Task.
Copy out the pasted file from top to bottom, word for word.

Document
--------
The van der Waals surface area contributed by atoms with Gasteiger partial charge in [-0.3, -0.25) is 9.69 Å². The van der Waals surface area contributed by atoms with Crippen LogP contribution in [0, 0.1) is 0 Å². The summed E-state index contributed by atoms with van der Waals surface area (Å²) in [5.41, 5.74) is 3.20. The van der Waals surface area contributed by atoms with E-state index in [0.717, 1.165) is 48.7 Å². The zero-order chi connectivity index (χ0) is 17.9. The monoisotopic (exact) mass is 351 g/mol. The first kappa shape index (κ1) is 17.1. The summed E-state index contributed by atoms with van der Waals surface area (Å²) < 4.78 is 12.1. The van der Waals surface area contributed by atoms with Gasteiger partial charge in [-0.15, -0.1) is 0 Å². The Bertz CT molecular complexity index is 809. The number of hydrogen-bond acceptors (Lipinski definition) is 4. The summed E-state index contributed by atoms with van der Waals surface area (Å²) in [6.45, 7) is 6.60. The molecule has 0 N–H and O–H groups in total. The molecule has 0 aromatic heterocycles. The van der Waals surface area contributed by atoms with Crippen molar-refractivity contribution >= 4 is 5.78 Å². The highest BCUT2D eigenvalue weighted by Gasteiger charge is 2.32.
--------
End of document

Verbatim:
The van der Waals surface area contributed by atoms with Gasteiger partial charge in [-0.3, -0.25) is 9.69 Å². The van der Waals surface area contributed by atoms with Crippen LogP contribution in [0, 0.1) is 0 Å². The summed E-state index contributed by atoms with van der Waals surface area (Å²) in [5.41, 5.74) is 3.20. The van der Waals surface area contributed by atoms with E-state index in [0.717, 1.165) is 48.7 Å². The zero-order chi connectivity index (χ0) is 17.9. The monoisotopic (exact) mass is 351 g/mol. The first kappa shape index (κ1) is 17.1. The summed E-state index contributed by atoms with van der Waals surface area (Å²) < 4.78 is 12.1. The van der Waals surface area contributed by atoms with Gasteiger partial charge in [-0.15, -0.1) is 0 Å². The Bertz CT molecular complexity index is 809. The number of hydrogen-bond acceptors (Lipinski definition) is 4. The summed E-state index contributed by atoms with van der Waals surface area (Å²) in [6.45, 7) is 6.60. The molecule has 0 N–H and O–H groups in total. The molecule has 0 aromatic heterocycles. The van der Waals surface area contributed by atoms with Crippen molar-refractivity contribution >= 4 is 5.78 Å². The highest BCUT2D eigenvalue weighted by Gasteiger charge is 2.32.